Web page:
Don't Get Blindsided by the 3-4 Month Sleep Regression
What is 4 Month Sleep Regression?
The 3- to 4-month sleep regression confounds and frustrates so many parents. With these tips, you do not have to be one of them!
There is a point in every parent’s journey when your little baby starts to sleep better. And you are so relieved and so happy. But you do not want to be too quick to congratulate yourself… some sleep challenges lurk ahead in the not-so-distant future:
- Your baby will start to roll over. When that happens, you have to stop swaddling, which may mean your baby cries and awakens more often.
- He will have a growth spurt. And man, will he be hungry!
- She will begin early teething or catch a cold, and be mildly uncomfortable.
- He will be aware of the big world around him! And more sensitive to temperature or light.
- Your little party animal will awake, wanting to play.
And suddenly, your baby is not sleeping well anymore.
This point in the journey has a name—the 3- to 4-month sleep regression—and it can be very confusing to parents. You might think, “I know my child can sleep better…She DID sleep better. What is going on?!”
Most parents are blindsided and do not know what to do. But if you learn to establish healthy sleep habits, you may be able to steer clear of most, if not all, of it.
Why the 4 Month Sleep Regression Happens
What has changed? Your once little blob of a newborn is now a 3- or 4-month-old social butterfly. She falls into light sleep, and awakens…bored! It is too quiet, too still for her. Your company-loving 4-month-old will awaken and think, “Hey you with the long hair. Come back! I want to play!”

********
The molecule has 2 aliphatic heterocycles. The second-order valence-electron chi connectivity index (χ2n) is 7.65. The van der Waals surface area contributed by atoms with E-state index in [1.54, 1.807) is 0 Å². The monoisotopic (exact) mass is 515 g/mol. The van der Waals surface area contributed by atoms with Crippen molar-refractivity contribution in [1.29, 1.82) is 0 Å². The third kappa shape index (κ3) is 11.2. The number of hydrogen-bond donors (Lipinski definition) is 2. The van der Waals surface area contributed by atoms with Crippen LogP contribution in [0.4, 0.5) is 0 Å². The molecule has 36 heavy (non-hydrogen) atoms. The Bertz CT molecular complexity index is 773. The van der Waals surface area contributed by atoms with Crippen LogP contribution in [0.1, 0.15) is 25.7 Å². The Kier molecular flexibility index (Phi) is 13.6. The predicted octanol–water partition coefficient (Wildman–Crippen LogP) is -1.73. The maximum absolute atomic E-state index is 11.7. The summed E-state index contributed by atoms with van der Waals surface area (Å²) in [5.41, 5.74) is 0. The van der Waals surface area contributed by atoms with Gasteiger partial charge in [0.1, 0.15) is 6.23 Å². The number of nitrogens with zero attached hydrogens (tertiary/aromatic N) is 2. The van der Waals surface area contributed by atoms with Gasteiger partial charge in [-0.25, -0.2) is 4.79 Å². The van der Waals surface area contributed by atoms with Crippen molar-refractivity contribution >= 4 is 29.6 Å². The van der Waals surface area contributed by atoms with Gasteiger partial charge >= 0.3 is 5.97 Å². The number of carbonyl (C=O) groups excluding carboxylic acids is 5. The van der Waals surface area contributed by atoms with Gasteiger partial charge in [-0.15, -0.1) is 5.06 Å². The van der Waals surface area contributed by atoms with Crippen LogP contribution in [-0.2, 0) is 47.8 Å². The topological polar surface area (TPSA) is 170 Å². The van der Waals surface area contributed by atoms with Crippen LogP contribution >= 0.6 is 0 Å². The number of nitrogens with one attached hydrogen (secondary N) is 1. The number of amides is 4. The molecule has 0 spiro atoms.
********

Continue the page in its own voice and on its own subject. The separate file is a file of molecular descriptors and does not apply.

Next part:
But, what many parents do not realise is that when you go to your child you are actually rewarding her for waking up, just with presence or attention.
The most common advice for dealing with sleep regression is to use cry it out sleep training. But, nobody feels good about that. And this kind of sleep training can totally backfire and lead to hours of crying.
How Long Does 4 Month Sleep Regression Last?
4 month sleep regression can last anywhere from 2 to 6 weeks. However, every infant is different and while some may cope with sleep regression in a few days, others can take a longer period of time.
A Better Approach to the 4 Month Sleep Regression
When it comes to 4 month sleep regression, the best method to aid your baby is prevention. Here is what I advise:
- Swaddle babies safely. Snug swaddling can prevent rolling over.
- Use the right types of motion and sound, so that when your baby moves into the light sleep part of the sleep cycle, she is easily lulled back into sleep vs. waking up fully.
- Anticipate (and decrease) nighttime hunger, by encouraging daytime feeds and even a dream feed around 11pm/midnight.
- Fit in plenty of outdoor time. Fresh air and sunlight exposure will help your little one recognise the difference between day and night.
And here is where Happiest Baby’s SNOO Smart Sleeper is a big help and a great tool to aid sleep. SNOO teaches babies to be better sleepers by aiding their day/night sleep pattern from day one, using the rhythms they are naturally familiar with from the womb and by quickly responding to babies’ fussing before they fully awaken. It also allows you to swaddle longer worry free, because SNOO's special swaddle keeps babies on the back (traditional swaddling must stop when the baby can roll.)
Parents can easily help their babies by adjusting SNOO’s settings and “locking” SNOO at a higher level to aid in night time sleep. Just like a parent would rock and hold a baby more vigorously when he is going through a hard time, raising SNOO’s level similarly “ups the ante.” Customising SNOO gives babies the extra soothing they need so that when they stir, they do not awaken all the way.
Have questions about a Happiest Baby product? Our consultants would be happy to help! Connect with us at firstname.lastname@example.org.
Disclaimer: The information on our site is NOT medical advice for any specific person or condition. It is only meant as general information. If you have any medical questions and concerns about your child or yourself, please contact your health provider.